Studies uncover the hard-hitting consequences of sports-related head injuries
Playing contact sports can injure the brain even if head impacts don't result in concussions, according to new research presented today at Neuroscience 2017, the annual meeting of the Society for Neuroscience and the world's largest source of emerging news about brain science and health. The studies also suggest that relatively simple changes in equipment and athlete education could improve safety.
The risks of head injuries in sports have gained widespread attention in recent years, as studies of National Football League (NFL) players reveal the high prevalence of a neurodegenerative disease that impairs memory and changes personality. Although the focus has been on concussion, evidence indicates that less severe hits to the brain can also cause lasting damage.
Today's new findings show that:
- In soccer, "heading" the ball disrupts brain connections called axons to a larger extent in females than in males, a possible explanation for why women experience longer-lasting symptoms (Todd G. Rubin, abstract 394.08, see attached summary).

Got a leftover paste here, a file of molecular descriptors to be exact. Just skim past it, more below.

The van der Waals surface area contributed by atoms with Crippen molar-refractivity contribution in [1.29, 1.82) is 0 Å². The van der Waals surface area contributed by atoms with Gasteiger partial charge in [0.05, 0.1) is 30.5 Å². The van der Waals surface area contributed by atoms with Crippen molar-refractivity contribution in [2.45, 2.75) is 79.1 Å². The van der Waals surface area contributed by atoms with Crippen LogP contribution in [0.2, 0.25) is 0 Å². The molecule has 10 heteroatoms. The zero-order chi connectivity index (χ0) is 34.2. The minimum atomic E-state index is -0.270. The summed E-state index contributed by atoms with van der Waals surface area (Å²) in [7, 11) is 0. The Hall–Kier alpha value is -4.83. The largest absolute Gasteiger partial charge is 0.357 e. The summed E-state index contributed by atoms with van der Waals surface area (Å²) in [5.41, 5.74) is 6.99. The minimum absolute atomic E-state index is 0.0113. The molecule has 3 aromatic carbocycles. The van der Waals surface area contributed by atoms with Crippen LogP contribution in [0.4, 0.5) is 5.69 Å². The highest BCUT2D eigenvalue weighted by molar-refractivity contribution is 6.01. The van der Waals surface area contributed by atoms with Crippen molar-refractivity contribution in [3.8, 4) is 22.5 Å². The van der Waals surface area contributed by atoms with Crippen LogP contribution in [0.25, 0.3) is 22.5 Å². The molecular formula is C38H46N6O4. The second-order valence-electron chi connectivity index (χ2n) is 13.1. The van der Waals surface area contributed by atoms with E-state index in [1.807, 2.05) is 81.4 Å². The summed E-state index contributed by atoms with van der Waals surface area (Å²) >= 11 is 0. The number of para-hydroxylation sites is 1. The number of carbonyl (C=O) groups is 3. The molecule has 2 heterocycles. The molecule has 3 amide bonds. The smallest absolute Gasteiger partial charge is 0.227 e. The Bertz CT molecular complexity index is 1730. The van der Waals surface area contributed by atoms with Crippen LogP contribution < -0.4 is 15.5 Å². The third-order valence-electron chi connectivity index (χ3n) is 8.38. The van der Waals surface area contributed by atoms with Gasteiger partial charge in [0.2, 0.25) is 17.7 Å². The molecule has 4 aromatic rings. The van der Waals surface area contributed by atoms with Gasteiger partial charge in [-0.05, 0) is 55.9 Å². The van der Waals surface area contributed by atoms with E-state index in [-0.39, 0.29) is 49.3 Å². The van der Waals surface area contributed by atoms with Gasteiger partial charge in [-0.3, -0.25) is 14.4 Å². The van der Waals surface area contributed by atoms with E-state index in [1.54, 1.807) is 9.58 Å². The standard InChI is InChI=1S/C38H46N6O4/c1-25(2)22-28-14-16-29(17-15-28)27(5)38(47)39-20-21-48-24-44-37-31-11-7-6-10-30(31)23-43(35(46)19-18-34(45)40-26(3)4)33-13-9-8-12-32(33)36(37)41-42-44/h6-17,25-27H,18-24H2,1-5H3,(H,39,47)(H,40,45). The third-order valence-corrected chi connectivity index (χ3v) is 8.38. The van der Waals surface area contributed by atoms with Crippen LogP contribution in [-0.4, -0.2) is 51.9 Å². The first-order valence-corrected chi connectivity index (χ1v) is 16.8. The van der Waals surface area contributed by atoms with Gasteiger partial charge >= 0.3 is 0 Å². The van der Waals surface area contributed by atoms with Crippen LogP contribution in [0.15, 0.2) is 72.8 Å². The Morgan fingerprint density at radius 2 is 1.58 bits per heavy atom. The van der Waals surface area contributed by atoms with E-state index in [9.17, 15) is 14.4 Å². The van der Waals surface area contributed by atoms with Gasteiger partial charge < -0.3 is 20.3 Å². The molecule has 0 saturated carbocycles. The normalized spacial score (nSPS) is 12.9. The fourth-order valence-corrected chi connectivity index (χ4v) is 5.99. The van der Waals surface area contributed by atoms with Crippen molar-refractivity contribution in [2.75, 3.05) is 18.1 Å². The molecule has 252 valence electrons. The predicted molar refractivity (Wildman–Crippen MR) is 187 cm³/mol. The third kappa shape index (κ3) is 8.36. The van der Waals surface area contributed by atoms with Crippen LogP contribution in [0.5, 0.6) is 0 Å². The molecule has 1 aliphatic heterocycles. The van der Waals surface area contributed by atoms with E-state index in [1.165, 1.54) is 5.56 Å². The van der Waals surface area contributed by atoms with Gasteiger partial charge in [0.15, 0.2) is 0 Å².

- Sustaining a concussion or simply playing one season of a contact sport temporarily decreases performance on a memory test, possibly because head impacts may affect the ability of the hippocampus to make new neurons (Melissa Danielle McCradden, abstract 394.22, see attached summary).
- Many professional football players—and older athletes in particular—disregard safety recommendations when selecting their helmets, a finding that suggests stricter helmet rules are needed to ensure better protection (Raymond J. Collelo, abstract 754.08, see attached summary).
- Cadets at the U.S. Air Force Academy falsely believe they will be penalized for multiple concussions and thus may deny when one occurs, indicating better education on concussion policy is needed (Brian R. Johnson, abstract 028.01, see attached summary).
"Today's findings continue to emphasize the dangers of head injuries in sports, as well as reveal specifics on the way particular brain regions are affected," said Linda Noble, PhD, of the University of Texas at Austin and an expert on brain injuries. "Understanding how athletes think about concussion—when choosing their equipment or reporting injury—can help create better policies that will keep them safer."